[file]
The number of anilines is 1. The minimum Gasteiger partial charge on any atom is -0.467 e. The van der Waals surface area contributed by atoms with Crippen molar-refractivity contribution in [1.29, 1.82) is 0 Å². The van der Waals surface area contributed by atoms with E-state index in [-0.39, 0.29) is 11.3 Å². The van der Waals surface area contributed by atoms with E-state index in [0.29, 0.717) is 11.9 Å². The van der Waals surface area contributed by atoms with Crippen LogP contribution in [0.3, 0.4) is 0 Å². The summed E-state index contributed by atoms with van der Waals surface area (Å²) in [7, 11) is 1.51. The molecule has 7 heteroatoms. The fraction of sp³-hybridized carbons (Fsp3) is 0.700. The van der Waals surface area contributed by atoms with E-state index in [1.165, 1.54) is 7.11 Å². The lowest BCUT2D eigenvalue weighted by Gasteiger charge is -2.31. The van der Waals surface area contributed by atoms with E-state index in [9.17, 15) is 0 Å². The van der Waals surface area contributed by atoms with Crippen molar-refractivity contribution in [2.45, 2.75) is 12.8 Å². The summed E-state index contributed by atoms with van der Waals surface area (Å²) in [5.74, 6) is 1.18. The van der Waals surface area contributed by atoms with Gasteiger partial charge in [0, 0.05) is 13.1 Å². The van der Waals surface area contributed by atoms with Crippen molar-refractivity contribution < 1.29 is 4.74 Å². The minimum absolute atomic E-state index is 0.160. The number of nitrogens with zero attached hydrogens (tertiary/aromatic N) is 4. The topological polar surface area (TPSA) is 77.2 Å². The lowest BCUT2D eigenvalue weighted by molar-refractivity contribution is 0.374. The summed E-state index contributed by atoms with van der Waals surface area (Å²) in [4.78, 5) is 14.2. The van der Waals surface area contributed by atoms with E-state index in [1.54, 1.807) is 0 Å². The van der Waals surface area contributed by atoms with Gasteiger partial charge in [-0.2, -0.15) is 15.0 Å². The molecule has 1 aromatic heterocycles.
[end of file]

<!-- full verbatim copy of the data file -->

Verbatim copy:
The number of anilines is 1. The minimum Gasteiger partial charge on any atom is -0.467 e. The van der Waals surface area contributed by atoms with Crippen molar-refractivity contribution in [1.29, 1.82) is 0 Å². The van der Waals surface area contributed by atoms with E-state index in [-0.39, 0.29) is 11.3 Å². The van der Waals surface area contributed by atoms with E-state index in [0.29, 0.717) is 11.9 Å². The van der Waals surface area contributed by atoms with Crippen LogP contribution in [0.3, 0.4) is 0 Å². The summed E-state index contributed by atoms with van der Waals surface area (Å²) in [7, 11) is 1.51. The molecule has 7 heteroatoms. The fraction of sp³-hybridized carbons (Fsp3) is 0.700. The van der Waals surface area contributed by atoms with E-state index in [1.165, 1.54) is 7.11 Å². The lowest BCUT2D eigenvalue weighted by Gasteiger charge is -2.31. The van der Waals surface area contributed by atoms with E-state index in [9.17, 15) is 0 Å². The van der Waals surface area contributed by atoms with Crippen molar-refractivity contribution in [2.45, 2.75) is 12.8 Å². The summed E-state index contributed by atoms with van der Waals surface area (Å²) in [5.74, 6) is 1.18. The van der Waals surface area contributed by atoms with Gasteiger partial charge in [0, 0.05) is 13.1 Å². The van der Waals surface area contributed by atoms with Crippen molar-refractivity contribution < 1.29 is 4.74 Å². The minimum absolute atomic E-state index is 0.160. The number of nitrogens with zero attached hydrogens (tertiary/aromatic N) is 4. The topological polar surface area (TPSA) is 77.2 Å². The lowest BCUT2D eigenvalue weighted by molar-refractivity contribution is 0.374. The summed E-state index contributed by atoms with van der Waals surface area (Å²) in [4.78, 5) is 14.2. The van der Waals surface area contributed by atoms with E-state index in [1.54, 1.807) is 0 Å². The van der Waals surface area contributed by atoms with Gasteiger partial charge in [-0.2, -0.15) is 15.0 Å². The molecule has 1 aromatic heterocycles.